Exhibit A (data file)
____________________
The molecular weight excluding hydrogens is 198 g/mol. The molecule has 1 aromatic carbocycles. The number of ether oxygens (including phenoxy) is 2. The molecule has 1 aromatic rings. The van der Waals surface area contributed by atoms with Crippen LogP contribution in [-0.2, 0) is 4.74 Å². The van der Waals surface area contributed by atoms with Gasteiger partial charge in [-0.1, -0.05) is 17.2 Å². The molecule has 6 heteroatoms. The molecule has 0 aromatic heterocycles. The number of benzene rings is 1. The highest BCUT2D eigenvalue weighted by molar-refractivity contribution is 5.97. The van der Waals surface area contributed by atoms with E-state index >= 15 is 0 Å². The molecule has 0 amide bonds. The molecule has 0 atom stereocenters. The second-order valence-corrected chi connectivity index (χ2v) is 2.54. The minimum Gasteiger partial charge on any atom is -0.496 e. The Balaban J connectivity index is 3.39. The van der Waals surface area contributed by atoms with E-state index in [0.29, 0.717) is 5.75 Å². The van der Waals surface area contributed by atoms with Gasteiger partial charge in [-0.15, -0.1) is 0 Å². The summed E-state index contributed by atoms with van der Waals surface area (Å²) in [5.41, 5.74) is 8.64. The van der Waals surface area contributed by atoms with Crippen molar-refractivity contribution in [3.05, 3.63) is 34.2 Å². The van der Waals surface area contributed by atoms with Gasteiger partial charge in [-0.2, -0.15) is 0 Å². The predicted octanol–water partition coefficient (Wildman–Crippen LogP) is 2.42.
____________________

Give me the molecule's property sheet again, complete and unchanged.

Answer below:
The molecular weight excluding hydrogens is 198 g/mol. The molecule has 1 aromatic carbocycles. The number of ether oxygens (including phenoxy) is 2. The molecule has 1 aromatic rings. The van der Waals surface area contributed by atoms with Crippen LogP contribution in [-0.2, 0) is 4.74 Å². The van der Waals surface area contributed by atoms with Gasteiger partial charge in [-0.1, -0.05) is 17.2 Å². The molecule has 6 heteroatoms. The molecule has 0 aromatic heterocycles. The number of benzene rings is 1. The highest BCUT2D eigenvalue weighted by molar-refractivity contribution is 5.97. The van der Waals surface area contributed by atoms with E-state index >= 15 is 0 Å². The molecule has 0 amide bonds. The molecule has 0 atom stereocenters. The second-order valence-corrected chi connectivity index (χ2v) is 2.54. The minimum Gasteiger partial charge on any atom is -0.496 e. The Balaban J connectivity index is 3.39. The van der Waals surface area contributed by atoms with E-state index in [0.29, 0.717) is 5.75 Å². The van der Waals surface area contributed by atoms with Gasteiger partial charge in [-0.15, -0.1) is 0 Å². The summed E-state index contributed by atoms with van der Waals surface area (Å²) in [5.41, 5.74) is 8.64. The van der Waals surface area contributed by atoms with Crippen molar-refractivity contribution in [3.05, 3.63) is 34.2 Å². The van der Waals surface area contributed by atoms with Gasteiger partial charge in [-0.2, -0.15) is 0 Å². The predicted octanol–water partition coefficient (Wildman–Crippen LogP) is 2.42.